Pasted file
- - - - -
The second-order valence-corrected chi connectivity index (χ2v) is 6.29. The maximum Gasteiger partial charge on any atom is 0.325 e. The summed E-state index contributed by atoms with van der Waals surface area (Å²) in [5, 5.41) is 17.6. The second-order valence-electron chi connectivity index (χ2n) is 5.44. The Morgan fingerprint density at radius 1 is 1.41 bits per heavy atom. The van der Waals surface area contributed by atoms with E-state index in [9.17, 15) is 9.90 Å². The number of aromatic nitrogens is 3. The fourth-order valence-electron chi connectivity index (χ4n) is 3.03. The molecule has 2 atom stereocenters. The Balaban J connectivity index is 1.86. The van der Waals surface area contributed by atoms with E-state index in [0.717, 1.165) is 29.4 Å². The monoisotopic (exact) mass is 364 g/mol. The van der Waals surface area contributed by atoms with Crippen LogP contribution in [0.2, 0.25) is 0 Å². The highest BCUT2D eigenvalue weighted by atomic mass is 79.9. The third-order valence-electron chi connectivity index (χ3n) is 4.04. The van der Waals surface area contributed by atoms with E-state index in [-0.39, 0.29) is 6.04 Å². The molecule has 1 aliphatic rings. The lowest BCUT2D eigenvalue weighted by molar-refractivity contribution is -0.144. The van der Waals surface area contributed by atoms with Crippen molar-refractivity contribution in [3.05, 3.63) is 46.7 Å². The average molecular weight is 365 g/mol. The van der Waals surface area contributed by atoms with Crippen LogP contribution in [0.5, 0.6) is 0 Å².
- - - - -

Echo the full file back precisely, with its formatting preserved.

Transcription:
The second-order valence-corrected chi connectivity index (χ2v) is 6.29. The maximum Gasteiger partial charge on any atom is 0.325 e. The summed E-state index contributed by atoms with van der Waals surface area (Å²) in [5, 5.41) is 17.6. The second-order valence-electron chi connectivity index (χ2n) is 5.44. The Morgan fingerprint density at radius 1 is 1.41 bits per heavy atom. The van der Waals surface area contributed by atoms with E-state index in [9.17, 15) is 9.90 Å². The number of aromatic nitrogens is 3. The fourth-order valence-electron chi connectivity index (χ4n) is 3.03. The molecule has 2 atom stereocenters. The Balaban J connectivity index is 1.86. The van der Waals surface area contributed by atoms with E-state index in [0.717, 1.165) is 29.4 Å². The monoisotopic (exact) mass is 364 g/mol. The van der Waals surface area contributed by atoms with Crippen LogP contribution in [0.2, 0.25) is 0 Å². The highest BCUT2D eigenvalue weighted by atomic mass is 79.9. The third-order valence-electron chi connectivity index (χ3n) is 4.04. The van der Waals surface area contributed by atoms with E-state index in [-0.39, 0.29) is 6.04 Å². The molecule has 1 aliphatic rings. The lowest BCUT2D eigenvalue weighted by molar-refractivity contribution is -0.144. The van der Waals surface area contributed by atoms with Crippen molar-refractivity contribution in [3.05, 3.63) is 46.7 Å². The average molecular weight is 365 g/mol. The van der Waals surface area contributed by atoms with Crippen LogP contribution in [0.5, 0.6) is 0 Å².